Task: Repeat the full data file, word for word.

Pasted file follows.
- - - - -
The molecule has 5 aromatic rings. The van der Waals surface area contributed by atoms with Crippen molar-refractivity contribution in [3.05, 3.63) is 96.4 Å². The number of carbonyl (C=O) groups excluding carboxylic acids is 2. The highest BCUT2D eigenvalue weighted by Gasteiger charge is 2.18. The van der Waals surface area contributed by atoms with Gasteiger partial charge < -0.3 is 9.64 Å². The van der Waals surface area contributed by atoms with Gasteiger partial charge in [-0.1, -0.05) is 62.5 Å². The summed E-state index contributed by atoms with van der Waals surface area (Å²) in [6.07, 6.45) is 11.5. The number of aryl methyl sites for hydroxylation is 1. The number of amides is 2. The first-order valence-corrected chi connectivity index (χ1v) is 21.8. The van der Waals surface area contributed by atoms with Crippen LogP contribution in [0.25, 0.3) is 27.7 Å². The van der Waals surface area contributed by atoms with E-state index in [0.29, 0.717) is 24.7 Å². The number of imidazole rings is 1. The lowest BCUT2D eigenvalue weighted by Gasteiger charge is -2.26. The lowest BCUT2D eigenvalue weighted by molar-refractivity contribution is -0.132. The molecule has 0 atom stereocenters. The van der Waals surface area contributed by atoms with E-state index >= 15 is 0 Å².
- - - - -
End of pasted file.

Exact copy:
The molecule has 5 aromatic rings. The van der Waals surface area contributed by atoms with Crippen molar-refractivity contribution in [3.05, 3.63) is 96.4 Å². The number of carbonyl (C=O) groups excluding carboxylic acids is 2. The highest BCUT2D eigenvalue weighted by Gasteiger charge is 2.18. The van der Waals surface area contributed by atoms with Gasteiger partial charge < -0.3 is 9.64 Å². The van der Waals surface area contributed by atoms with Gasteiger partial charge in [-0.1, -0.05) is 62.5 Å². The summed E-state index contributed by atoms with van der Waals surface area (Å²) in [6.07, 6.45) is 11.5. The number of aryl methyl sites for hydroxylation is 1. The number of amides is 2. The first-order valence-corrected chi connectivity index (χ1v) is 21.8. The van der Waals surface area contributed by atoms with Crippen LogP contribution in [0.25, 0.3) is 27.7 Å². The van der Waals surface area contributed by atoms with E-state index in [0.29, 0.717) is 24.7 Å². The number of imidazole rings is 1. The lowest BCUT2D eigenvalue weighted by Gasteiger charge is -2.26. The lowest BCUT2D eigenvalue weighted by molar-refractivity contribution is -0.132. The molecule has 0 atom stereocenters. The van der Waals surface area contributed by atoms with E-state index >= 15 is 0 Å².